… By its geographical location, the Muslim settlements are higher in the southeastern half of the country, Andalusia, Catalonia, Madrid and Valencia, followed by Murcia, and the clear percentage of Ceuta and Melilla; having smaller presence in the northwest quadrant of the Peninsula. …
Summary of the  Demographic Study of Muslims in Spain
The number of Muslims in Spain has reached almost 1.6 million [2012 figures] (1,595,221), of which 1.1 million are foreigners in opposition to the 464,978 Spanish Muslims, according to the exploitation of the census of the Muslims in Spain made by the Andalusian Observatory, the autonomous body of the Union of Islamic Communities of Spain (UCIDE).
The study reveals that the community with the highest number of Muslim citizens is Catalonia with 427.138 Muslims from which 66.029 are Spanish; and 361.109 are foreign; followed by Andalusia, with 252,927 Muslims from which 93,579 are Spanish and 159,348 are foreign; and Madrid, with 248,002 Muslims from which 123,952 are Spanish and 124,050 are foreigners.
On the other hand, communities with fewer people professing Islam are Cantabria, with 4.146 Muslim citizens (472 Spanish and 3.674 foreign Muslims); Asturias with 6.386 Muslims (677 Spanish and 5.709 foreign Muslims); and Galicia, with 13,151 Muslims (1.647 Spanish and 11. 504 foreign Muslims).
Source: Euro-Islam info
A view of the Alhambra in the region of Andalusia, where unemployment rates were the highest in the European Union in 2014. Photo: ángel mateo / Wikimedia Commons.
Andalusia is worst region in EU for unemployment
Published: 22 Apr 2015
The southern Spanish region had the highest unemployment rate in the entire European Union last year, according to a Eurostat report released on Wednesday.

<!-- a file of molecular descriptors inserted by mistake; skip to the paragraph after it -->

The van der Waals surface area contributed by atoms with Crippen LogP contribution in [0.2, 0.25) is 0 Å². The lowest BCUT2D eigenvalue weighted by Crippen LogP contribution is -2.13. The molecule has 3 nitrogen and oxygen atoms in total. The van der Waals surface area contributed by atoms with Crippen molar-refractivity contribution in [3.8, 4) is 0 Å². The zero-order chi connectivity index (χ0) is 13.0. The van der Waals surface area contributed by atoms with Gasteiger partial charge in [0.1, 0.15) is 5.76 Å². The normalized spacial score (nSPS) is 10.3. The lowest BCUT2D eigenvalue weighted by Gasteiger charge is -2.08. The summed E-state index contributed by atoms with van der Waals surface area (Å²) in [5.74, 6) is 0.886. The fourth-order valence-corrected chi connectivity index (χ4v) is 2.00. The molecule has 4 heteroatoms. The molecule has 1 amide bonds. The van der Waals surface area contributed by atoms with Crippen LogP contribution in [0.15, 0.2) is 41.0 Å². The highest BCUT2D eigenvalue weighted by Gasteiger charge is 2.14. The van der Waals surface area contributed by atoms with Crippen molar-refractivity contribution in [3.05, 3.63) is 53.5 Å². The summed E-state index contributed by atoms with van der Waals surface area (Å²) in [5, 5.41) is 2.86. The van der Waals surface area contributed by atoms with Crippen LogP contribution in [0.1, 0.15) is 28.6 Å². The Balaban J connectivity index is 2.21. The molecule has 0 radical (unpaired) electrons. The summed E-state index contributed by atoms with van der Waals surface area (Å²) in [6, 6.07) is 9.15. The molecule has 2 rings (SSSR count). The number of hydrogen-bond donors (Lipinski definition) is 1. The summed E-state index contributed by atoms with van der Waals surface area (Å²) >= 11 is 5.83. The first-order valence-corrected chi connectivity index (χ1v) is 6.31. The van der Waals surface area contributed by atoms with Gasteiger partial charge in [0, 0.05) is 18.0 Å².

All of the five regions with the highest unemployment rates in the EU last year fell within Spain.
Andalusia had the worst rate at 34.8 percent, followed by the Canary Islands (32.4 percent), the north African Spanish territory of Ceuta (31.9), Extramadura (29.8) and Castilla-La Mancha (29).
Four of these regions also had some of the highest rates of youth unemployment across the EU – Ceuta (67.5), Andalucia (61.5), Castilla-La Mancha (61.3) and the Canary Islands (57.4).
Ceuta also had one of the highest rates of long-term unemployment, with 72 percent of those unemployed being out of work for more than 12 months.
Throughout the EU, in almost one out of three regions, more than half of the unemployed had been out of work for at least a year.
Spain’s national unemployment rate was 24.4 percent – more than twice the EU average of 10.1 percent.
Four Greek regions also fell within the ten worst regions for high unemployment, while the five regions with highest long-term unemployment were all in Greece.
German regions topped the charts for the lowest unemployment rates, with upper Bavaria tied with Prague in the Czech Republic at 2.5 percent unemployment.
Swedish regions had the lowest rates of long-term unemployment rates, which refer to the number unemployed people who have been out of work for more than a year.